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Sole Support

by Kaje Harper

He can find a use for his lover’s hands…except when he needs help the most.

Kellen is short on cash—at least until his first novel starts to sell—but he has plenty of friends. None of them, unfortunately, share his love of books. For that he turns to IM chats with Mike from his online book group.

Though he manages to coax the shy, socially inept pathologist into a real-time meeting, Kellen has no intention of letting his new friend become more than a casual lover. Shaky finances and ailing mother aside, self-sufficiency is Kellen’s prime directive.

Mike considers himself a nerd of the highest order—short, bespectacled, prone to blurting out the wrong thing at the worst possible time. Meeting Kellen face to face is the biggest risk of his life, and he wonders if they’ll get more body parts together than just their faces.

First meeting leads to first date—first everything for Mike—and soon Kellen’s faced with breaking his just-friends-with-benefits rule. Yet as his elderly mother wanders deeper into senility, Kellen wonders if it’s better to lean on Mike rather than fall.

This book is on:
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His computer sat open on his desk. When he signed back in, the little flag in the corner of the screen showed that he had a message. He took a long sip of coffee and clicked on the icon.

Hi. You up tonight? The IM time was listed as half an hour ago. Kellen might have given up.

He typed: Sure. You know me. Hit Enter.

It was only a few seconds before the answer came up on his screen: I was beginning to wonder. So, have you read the new Plakcy mystery yet?

Not yet. He paused. They’d talked about gay mysteries before, but only in very distant terms. But if Mike was going to quit being pathetic, here was a chance to start. He made himself add: I do love Kimo, though. What a great character.


He waited, finger hovering over the keyboard. Because that was more blatant than he’d ever been, putting his admiration for an out-and-gay character down in words. But finally he sent the comment. He knew Kellen was gay. Kellen would be okay with this, even if Mike was sort of coming out to him.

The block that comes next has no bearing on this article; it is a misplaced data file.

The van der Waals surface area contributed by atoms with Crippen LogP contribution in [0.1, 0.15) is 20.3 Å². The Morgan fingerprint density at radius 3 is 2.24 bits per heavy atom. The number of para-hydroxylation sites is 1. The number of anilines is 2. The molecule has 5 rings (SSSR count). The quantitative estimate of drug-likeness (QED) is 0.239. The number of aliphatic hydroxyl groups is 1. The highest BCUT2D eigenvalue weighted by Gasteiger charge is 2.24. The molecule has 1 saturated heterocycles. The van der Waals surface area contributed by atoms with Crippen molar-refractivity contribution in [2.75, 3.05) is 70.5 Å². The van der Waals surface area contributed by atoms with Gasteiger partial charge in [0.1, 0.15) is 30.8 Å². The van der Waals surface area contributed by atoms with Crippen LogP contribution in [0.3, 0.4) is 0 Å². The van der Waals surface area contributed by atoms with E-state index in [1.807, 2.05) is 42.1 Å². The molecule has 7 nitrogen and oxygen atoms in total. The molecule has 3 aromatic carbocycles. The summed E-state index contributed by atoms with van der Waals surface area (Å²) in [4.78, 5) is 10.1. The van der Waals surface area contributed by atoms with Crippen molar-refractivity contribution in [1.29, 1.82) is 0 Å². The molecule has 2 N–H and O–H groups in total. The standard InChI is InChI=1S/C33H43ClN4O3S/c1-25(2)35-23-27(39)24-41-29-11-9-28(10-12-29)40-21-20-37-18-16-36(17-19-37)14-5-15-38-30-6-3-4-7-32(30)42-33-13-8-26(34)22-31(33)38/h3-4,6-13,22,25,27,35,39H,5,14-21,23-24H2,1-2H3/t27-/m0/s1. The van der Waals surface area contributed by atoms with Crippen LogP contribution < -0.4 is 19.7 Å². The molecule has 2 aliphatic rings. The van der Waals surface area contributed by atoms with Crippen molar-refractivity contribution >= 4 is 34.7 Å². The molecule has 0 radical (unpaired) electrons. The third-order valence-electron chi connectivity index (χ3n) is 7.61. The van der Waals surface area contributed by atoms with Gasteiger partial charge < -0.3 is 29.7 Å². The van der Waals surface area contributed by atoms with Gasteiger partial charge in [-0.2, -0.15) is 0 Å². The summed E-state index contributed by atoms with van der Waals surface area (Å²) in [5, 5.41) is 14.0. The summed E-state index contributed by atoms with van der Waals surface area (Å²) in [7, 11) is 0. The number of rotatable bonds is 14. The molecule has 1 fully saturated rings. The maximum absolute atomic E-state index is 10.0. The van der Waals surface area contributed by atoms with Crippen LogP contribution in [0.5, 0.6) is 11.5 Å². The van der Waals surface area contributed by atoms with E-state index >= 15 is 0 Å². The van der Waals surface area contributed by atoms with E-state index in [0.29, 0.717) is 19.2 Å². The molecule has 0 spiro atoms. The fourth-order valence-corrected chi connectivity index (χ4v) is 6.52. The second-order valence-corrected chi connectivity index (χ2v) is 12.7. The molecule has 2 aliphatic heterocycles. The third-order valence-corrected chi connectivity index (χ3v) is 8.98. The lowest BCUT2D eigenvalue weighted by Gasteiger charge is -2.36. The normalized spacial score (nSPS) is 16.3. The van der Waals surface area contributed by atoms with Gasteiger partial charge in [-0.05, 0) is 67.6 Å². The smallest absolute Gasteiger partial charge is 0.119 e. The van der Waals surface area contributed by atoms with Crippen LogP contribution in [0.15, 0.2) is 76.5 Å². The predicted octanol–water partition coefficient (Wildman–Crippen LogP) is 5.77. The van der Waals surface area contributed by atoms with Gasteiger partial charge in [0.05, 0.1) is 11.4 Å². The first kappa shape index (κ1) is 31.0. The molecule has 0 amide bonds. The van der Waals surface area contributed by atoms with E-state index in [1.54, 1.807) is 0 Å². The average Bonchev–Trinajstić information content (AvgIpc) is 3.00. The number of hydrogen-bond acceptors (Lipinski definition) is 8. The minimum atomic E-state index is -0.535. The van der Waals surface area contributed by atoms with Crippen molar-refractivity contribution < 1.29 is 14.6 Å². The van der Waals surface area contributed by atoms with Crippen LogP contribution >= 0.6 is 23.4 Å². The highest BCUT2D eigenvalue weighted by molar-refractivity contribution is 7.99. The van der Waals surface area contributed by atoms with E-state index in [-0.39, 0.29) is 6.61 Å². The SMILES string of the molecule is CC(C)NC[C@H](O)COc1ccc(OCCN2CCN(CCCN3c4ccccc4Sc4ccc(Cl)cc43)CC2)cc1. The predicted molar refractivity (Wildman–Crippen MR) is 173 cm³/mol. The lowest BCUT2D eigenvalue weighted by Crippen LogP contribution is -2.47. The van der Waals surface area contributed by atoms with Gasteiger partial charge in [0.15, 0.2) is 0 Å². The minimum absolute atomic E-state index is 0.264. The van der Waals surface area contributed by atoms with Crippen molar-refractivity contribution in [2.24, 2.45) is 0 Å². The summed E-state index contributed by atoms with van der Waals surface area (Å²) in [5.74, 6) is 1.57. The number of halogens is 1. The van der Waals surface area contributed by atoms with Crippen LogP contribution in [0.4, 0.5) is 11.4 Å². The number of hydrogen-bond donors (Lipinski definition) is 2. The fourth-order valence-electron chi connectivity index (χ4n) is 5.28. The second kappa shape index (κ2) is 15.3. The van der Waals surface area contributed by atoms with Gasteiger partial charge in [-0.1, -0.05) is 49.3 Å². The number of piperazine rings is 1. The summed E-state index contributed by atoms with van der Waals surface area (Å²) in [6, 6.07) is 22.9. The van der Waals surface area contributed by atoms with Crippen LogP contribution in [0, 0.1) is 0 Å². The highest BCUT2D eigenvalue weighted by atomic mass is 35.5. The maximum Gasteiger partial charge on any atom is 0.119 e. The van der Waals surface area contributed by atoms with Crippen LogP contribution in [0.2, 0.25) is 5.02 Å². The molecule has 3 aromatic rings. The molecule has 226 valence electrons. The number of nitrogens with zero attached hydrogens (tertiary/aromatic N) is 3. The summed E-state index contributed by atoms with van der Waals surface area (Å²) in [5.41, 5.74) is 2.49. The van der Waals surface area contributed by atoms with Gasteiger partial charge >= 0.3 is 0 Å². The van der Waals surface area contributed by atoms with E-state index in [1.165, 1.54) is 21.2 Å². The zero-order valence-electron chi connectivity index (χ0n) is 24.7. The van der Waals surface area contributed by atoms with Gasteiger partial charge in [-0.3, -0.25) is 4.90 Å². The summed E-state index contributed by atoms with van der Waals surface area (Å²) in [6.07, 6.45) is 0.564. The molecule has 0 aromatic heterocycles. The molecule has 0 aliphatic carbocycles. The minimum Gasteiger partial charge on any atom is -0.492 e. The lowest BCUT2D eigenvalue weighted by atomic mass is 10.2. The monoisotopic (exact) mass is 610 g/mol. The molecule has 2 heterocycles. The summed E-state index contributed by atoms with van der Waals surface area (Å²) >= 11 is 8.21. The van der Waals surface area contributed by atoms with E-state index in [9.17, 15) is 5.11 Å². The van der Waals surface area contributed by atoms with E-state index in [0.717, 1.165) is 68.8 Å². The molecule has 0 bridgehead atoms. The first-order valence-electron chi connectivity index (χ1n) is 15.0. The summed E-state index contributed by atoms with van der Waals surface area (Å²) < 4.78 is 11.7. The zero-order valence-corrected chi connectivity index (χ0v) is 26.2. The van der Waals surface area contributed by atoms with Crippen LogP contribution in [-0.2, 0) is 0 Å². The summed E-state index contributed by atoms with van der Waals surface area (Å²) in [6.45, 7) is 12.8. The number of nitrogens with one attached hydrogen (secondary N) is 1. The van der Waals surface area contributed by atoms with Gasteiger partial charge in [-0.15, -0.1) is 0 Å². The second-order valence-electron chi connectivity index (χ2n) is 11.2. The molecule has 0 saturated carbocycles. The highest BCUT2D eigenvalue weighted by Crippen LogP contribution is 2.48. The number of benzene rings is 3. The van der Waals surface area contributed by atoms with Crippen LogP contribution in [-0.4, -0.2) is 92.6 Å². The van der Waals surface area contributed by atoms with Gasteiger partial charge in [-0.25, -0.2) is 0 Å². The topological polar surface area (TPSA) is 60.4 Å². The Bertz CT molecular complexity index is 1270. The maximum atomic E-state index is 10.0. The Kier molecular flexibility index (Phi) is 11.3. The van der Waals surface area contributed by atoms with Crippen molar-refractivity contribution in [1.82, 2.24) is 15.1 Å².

It was surely his imagination that made it look like there was hesitation, as the little note said kellen is typing and then stopped, and then kellen is typing and then stopped.

It finally popped up: Yeah, me too. Although I like Mike even more. Wouldn’t mind seeing more about the two of them mixed in with the mysteries.

Mike blew out a long slow breath. Okay. Okay! Before he could lose his nerve he wrote: That’s even gayer than what I said.


A freaking smiley. He put it on the line and got a freaking smiley back. Although in a way, he was glad Kellen wasn’t making a big thing out of it. He hesitated and then wrote: I kind of like it that the focus is on the mystery. Like Kimo is just another guy, you know?

Yeah. Except Kimo+Mike=hot.

Oh God. He put his head down on his hands and breathed shallowly for a bit. Kellen knew now, for sure, and was telling Mike he knew. In a friendly way, not a get-away-from-me-you-stalker way. When Mike looked up, there was a string of messages from Kellen.

Don’t u think?

Like the scene where they’re in the bathroom.



He quickly typed: No. Not TMI. I agree, very hot scene.

So any other good reads lately?

A few. Time to get things back into the comfort zone. Found this author Clinton McKinzie, wrote a series of thriller mysteries with mountain climbing in them and then stopped. Nothing for 5+ years. A pity.

Gay MC?

No, straight. Cool guy tho.

There was a pause and then kellen is typing, followed by such a long pause Mike wondered if Kellen had wandered off into some other realm of the Internet. They were both comfortable enough by now to do that, heading off to look at reviews or news, and then picking things back up when a new message pinged them. He was about to do the same himself when the next one appeared.

Any interest in getting together to discuss it in person?

Mike’s heart leaped into his throat, and he could feel sweat break out under his arms. It was fatal and stupid and suicidal to risk this friendship on a face-to-face meeting. He knew so little about Kellen. And Kellen knew even less about him. They were both close to forty, both loved books with a big nod to mysteries, and enjoyed classic black-and-white films, and were obviously both gay. He had no clue what Kellen did for a living or what he looked like. The same went double for him. Kellen might be picturing Mike as tall and self-assured with craggy good looks and a confident smile. Not that he’d ever claimed that, but he also hadn’t admitted to being five foot six and looking like Woody Allen on the actor’s worst day.